We are in another economic downturn that doesn't seem to be getting better and no end is in sight in many people's thinking. My belief is that now, more than ever, people need to prepare themselves psychologically for not only surviving but thriving in a difficult era. Our ability to cope with adversity is what will separate us from those who succeed, whatever that may be for an individual, from those who fall into permanent despair and never recover.

Your oppression is in your own mind.

It is irrelevant to me what other people might think of the tools I personally use, developed from having lived through other difficult times, ranging from self talk, mutual help and self help along with large doses of optimism and positive thinking. They work and generally keep me out of the trap of negative thinking. Everyone must figure out what works for them and they might find some solutions in self help books. There are many other ways to do this and I'm not a guru or the best person to ask since what works for me may not work for you. I can only offer suggestions. The most important one is do not let others discourage you from seeking peace of mind, whether they are media writers or people in your life, persevere and seek your own road to what keeps you in balance. Work at it as if your life depends on it...because it does.


  1. Some of the best advice, especially regarding health issues, I've learned from individuals or by something read. Not from so-called professionals. That is not to diminish their significance, only to say, that they don't have all the answers.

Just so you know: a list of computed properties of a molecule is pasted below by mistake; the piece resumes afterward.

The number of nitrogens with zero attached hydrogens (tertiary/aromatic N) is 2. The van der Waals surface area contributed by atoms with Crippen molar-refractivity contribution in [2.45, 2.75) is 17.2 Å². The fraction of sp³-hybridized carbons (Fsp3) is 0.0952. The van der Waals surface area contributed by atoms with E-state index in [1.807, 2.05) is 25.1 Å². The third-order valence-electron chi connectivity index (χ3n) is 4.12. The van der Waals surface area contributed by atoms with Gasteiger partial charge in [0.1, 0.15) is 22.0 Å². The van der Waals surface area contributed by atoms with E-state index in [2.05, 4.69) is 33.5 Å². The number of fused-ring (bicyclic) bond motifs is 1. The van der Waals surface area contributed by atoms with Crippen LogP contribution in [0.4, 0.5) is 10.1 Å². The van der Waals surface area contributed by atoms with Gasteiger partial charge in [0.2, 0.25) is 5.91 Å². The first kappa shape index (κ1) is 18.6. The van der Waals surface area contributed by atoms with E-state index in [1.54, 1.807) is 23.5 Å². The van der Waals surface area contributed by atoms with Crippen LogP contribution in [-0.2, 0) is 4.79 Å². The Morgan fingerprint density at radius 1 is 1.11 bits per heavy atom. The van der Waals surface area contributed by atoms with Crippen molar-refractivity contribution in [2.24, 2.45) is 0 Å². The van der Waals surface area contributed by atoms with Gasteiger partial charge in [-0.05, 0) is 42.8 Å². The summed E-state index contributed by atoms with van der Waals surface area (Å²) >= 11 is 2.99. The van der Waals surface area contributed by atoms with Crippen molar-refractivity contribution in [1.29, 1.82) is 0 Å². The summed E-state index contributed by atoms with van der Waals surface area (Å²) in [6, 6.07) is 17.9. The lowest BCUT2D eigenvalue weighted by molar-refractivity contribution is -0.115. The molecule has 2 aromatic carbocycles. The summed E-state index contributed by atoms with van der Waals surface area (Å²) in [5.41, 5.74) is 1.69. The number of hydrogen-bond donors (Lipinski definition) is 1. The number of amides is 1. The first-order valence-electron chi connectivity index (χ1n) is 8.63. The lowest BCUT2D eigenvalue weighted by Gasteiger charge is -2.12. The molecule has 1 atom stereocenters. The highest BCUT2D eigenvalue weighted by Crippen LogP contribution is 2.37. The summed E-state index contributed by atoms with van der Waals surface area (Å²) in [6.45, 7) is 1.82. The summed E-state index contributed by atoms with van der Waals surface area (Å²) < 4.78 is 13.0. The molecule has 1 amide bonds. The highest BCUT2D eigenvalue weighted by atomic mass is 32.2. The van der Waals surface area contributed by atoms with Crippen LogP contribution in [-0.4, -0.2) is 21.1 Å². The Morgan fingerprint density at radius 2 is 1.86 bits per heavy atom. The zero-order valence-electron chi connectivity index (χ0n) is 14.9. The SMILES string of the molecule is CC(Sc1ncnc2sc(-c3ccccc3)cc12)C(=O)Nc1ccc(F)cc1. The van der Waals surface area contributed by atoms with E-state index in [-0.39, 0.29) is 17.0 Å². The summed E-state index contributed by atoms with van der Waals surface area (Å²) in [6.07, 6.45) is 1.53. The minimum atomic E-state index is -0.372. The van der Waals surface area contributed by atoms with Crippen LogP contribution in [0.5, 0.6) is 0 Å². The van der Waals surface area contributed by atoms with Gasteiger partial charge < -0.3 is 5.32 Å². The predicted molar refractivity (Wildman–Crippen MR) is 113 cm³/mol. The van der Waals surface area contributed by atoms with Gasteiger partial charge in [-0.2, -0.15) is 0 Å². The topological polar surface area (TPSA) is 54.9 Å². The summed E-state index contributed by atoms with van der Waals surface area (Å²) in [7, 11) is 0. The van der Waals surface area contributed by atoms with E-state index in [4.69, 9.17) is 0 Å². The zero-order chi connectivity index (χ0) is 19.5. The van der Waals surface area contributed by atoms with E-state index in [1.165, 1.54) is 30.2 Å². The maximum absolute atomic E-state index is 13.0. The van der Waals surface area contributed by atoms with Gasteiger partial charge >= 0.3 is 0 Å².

Chicken soup DOES cure a cold! Well, okay, perhaps that's an exaggeration...

    We have become too dependent on the system, a system that has become unaffordable. But you know that - I'm preaching to the choir. lol

    People around me that I love, many, are very unhealthy. Much is their own doing. The usual, they drink too much, smoke, live a sedentary lifestyle, etc... all things that are fixable. Yet, they can't seem to pull it together? So there's a segment of the population that not only chooses to not follow, a simple, self-help book (because someone's buying them) but they ignore the "so-called professionals" as well. This all sounds so much better when you write it.

    One of the few things we can do in this current political environment, is to try and keep ourselves physically strong. Mentally, that may be more challenging...